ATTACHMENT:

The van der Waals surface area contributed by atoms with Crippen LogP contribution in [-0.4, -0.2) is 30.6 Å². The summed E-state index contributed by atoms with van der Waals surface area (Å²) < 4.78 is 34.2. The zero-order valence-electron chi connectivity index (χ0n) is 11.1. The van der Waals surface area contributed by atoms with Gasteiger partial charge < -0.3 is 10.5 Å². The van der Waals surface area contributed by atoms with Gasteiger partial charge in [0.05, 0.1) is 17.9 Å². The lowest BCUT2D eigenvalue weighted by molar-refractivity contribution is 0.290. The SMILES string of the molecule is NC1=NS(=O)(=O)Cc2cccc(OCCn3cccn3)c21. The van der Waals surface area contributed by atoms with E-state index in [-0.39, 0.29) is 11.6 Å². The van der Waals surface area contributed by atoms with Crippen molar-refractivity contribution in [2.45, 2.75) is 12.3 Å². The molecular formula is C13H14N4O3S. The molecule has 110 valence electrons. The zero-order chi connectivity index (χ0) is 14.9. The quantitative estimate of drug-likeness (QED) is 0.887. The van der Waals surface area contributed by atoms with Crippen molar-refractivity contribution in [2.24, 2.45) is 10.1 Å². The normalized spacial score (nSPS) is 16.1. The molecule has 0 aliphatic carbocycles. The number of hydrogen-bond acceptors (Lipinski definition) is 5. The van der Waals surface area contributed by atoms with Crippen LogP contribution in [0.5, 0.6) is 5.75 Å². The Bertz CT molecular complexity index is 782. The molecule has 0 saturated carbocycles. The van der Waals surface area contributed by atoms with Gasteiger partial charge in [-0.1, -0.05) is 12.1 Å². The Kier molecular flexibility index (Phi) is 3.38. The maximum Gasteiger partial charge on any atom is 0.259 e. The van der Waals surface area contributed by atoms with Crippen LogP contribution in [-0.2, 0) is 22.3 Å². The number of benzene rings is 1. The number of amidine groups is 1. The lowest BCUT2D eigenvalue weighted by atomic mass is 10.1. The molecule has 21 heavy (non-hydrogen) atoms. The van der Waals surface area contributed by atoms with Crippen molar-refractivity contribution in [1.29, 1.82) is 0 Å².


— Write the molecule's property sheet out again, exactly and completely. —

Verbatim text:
The van der Waals surface area contributed by atoms with Crippen LogP contribution in [-0.4, -0.2) is 30.6 Å². The summed E-state index contributed by atoms with van der Waals surface area (Å²) < 4.78 is 34.2. The zero-order valence-electron chi connectivity index (χ0n) is 11.1. The van der Waals surface area contributed by atoms with Gasteiger partial charge < -0.3 is 10.5 Å². The van der Waals surface area contributed by atoms with Gasteiger partial charge in [0.05, 0.1) is 17.9 Å². The lowest BCUT2D eigenvalue weighted by molar-refractivity contribution is 0.290. The SMILES string of the molecule is NC1=NS(=O)(=O)Cc2cccc(OCCn3cccn3)c21. The van der Waals surface area contributed by atoms with E-state index in [-0.39, 0.29) is 11.6 Å². The van der Waals surface area contributed by atoms with Crippen molar-refractivity contribution in [2.45, 2.75) is 12.3 Å². The molecular formula is C13H14N4O3S. The molecule has 110 valence electrons. The zero-order chi connectivity index (χ0) is 14.9. The quantitative estimate of drug-likeness (QED) is 0.887. The van der Waals surface area contributed by atoms with Crippen molar-refractivity contribution in [2.24, 2.45) is 10.1 Å². The normalized spacial score (nSPS) is 16.1. The molecule has 0 aliphatic carbocycles. The number of hydrogen-bond acceptors (Lipinski definition) is 5. The van der Waals surface area contributed by atoms with Crippen LogP contribution in [0.5, 0.6) is 5.75 Å². The Bertz CT molecular complexity index is 782. The molecule has 0 saturated carbocycles. The van der Waals surface area contributed by atoms with Gasteiger partial charge in [-0.1, -0.05) is 12.1 Å². The Kier molecular flexibility index (Phi) is 3.38. The maximum Gasteiger partial charge on any atom is 0.259 e. The van der Waals surface area contributed by atoms with Crippen LogP contribution in [-0.2, 0) is 22.3 Å². The number of benzene rings is 1. The number of amidine groups is 1. The lowest BCUT2D eigenvalue weighted by atomic mass is 10.1. The molecule has 21 heavy (non-hydrogen) atoms. The van der Waals surface area contributed by atoms with Crippen molar-refractivity contribution in [1.29, 1.82) is 0 Å².